The Current Generation’s Role in Succession in a Family Business

We discussed the importance of preparing the next generation to lead the family business and the key factors in making this happen. Today I would like to scroll through the tables and touch on the role that the current generation plays in enabling a successful family business plan.

If you read this, the definition of the current generation may be related to “How do I lead this process”. This is true. As a family business leader it is your responsibility to plan a successful transformation process that includes changes in ownership and leadership, addressing housing planning and property preservation, and maintaining family harmony along the way. While this is beyond power in itself, I would like to focus on what may be the most difficult part of the current generation sequence.

At first it didn’t count to me that Jerry Yang, the founder of Yahoo !, “has resigned” from his company’s Board of Directors. He’s only 43 years old, he has a great company, the only thing he knows, and heck – he’s a founder! Do you really have so much hankering to hit the golf course every day? Of course not; he was fired. Perhaps in soft words, he was shown light.

The first successive problem facing the current generation of family business, and perhaps the business as a whole, is the inability of the current leader to open up space for the next generation.

Part of the problem is that it is very wrong: the way to run a family business in a row is to stop earning. Jeff Krepps, PhD, a family planning specialist in Raleigh, puts it this way, “When a child leaves home, the parent has to change. Otherwise the relationship may break down. ” They need to step back a little.

Yes, it is incredibly difficult to do. You are an expert at what you do, anticipate problems and opportunities before they exist, and have deep bonds with customers, suppliers, and employees during the war years in the market. But now I ask you, what would happen to your family business if you went on vacation for a month without a phone call or email? Or if you were hit by a proverb truck?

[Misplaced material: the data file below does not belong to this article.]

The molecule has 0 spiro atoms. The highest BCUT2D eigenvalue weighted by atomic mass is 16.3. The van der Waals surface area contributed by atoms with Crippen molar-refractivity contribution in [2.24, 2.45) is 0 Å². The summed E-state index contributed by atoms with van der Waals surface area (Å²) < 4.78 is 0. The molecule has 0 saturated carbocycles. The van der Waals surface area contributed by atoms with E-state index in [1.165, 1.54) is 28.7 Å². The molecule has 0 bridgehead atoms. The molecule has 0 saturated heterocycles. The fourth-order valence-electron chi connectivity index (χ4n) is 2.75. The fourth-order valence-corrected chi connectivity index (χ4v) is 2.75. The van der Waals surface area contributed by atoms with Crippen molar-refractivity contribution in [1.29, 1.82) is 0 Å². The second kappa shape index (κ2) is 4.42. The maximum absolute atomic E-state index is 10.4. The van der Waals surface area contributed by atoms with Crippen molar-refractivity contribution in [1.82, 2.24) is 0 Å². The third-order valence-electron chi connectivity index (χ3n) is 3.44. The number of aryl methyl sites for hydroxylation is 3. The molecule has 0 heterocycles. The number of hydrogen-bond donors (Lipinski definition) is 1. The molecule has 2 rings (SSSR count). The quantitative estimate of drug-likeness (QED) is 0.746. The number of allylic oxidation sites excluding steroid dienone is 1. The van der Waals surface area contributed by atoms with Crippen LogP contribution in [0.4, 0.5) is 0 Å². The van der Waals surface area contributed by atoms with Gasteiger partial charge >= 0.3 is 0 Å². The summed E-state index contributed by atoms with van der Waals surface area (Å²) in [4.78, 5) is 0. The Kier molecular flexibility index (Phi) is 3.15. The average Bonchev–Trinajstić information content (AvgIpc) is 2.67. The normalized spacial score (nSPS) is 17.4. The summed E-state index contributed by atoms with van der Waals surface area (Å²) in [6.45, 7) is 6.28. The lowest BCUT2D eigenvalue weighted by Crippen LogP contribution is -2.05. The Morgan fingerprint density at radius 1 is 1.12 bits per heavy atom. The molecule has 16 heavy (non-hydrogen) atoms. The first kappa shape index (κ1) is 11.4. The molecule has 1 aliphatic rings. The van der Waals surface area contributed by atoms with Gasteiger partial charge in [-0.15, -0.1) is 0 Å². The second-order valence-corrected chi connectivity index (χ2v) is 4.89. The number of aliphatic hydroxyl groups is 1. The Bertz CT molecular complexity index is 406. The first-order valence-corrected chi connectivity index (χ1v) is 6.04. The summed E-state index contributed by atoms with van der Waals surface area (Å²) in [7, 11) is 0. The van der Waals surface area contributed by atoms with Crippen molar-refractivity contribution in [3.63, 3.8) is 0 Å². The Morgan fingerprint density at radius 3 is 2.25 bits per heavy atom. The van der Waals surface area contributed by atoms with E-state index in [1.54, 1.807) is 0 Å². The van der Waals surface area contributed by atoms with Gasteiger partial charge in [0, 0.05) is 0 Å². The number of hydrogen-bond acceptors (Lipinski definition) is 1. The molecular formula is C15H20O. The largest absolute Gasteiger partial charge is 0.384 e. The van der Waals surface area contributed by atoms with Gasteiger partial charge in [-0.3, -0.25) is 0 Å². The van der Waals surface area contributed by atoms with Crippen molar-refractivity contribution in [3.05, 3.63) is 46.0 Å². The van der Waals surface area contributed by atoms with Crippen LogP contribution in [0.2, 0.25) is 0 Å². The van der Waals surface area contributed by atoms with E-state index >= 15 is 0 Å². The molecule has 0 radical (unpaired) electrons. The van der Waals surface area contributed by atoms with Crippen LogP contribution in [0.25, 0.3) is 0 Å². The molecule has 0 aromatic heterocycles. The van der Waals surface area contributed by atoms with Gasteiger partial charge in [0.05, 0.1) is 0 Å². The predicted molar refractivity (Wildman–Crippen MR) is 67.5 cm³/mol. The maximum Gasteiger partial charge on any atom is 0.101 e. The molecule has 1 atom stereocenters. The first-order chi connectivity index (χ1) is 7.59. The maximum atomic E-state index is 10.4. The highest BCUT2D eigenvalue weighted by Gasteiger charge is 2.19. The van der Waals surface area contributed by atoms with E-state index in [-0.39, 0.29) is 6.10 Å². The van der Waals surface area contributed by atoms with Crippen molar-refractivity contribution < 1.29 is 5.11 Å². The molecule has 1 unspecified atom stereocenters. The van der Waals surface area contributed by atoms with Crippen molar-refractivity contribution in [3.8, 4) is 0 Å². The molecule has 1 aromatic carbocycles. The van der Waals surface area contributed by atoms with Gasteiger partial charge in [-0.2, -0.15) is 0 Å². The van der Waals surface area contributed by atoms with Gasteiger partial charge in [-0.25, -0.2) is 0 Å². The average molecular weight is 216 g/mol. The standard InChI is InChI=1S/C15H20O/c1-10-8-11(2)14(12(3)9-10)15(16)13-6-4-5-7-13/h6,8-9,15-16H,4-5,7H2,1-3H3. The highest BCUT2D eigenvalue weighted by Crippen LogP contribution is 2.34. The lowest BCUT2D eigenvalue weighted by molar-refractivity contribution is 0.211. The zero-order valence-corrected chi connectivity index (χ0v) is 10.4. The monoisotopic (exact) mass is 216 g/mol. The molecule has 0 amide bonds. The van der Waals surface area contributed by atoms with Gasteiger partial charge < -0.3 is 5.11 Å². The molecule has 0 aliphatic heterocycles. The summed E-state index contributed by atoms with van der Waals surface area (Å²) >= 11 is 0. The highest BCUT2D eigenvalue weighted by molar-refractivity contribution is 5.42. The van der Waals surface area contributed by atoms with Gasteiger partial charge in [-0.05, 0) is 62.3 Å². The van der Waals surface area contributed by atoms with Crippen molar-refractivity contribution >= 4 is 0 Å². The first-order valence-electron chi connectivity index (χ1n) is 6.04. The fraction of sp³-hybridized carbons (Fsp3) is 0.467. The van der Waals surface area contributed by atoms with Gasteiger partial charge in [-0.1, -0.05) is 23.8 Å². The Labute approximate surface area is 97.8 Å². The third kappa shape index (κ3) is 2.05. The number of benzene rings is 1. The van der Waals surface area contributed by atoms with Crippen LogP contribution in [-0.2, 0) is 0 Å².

There are some obstacles to “let go”. First, you are so good at it that the business cannot afford to pay for any of the wrong actions. But we know that in order for anyone to learn something, he has to make some mistakes and make mistakes. (My wife and I are trying to teach our children how to cook, so we accept that some pans will be spoiled.)

The second is that they will want to change the business in some way. You will not like these ideas because you have tried them before and you do not think they will work, or you do not have the confidence of the next generation to achieve them. Without hesitation, however, you may want to consider that you are probably more dangerous than you were before. Family businesses that have grown from one generation to the next have failed because they are sitting on the business they have been given. They made some changes. It is better for the next generation to try when you are ready and able to help.

But perhaps the biggest obstacle is that you have become like a business. People identify you as a company. Thus, relinquishing some control or corporate responsibility raises the question: who am I when I do not lead this company? This can be a scary thought.

Creating a place for the next generation to rise is not always easy or comfortable. If the company is doing well, why is it moving the boat. If a company does not do well, then you may have a lot to offer, perhaps standing in the way of progress. Maybe this is what someone said on Yahoo! helped Jerry Yang to see.

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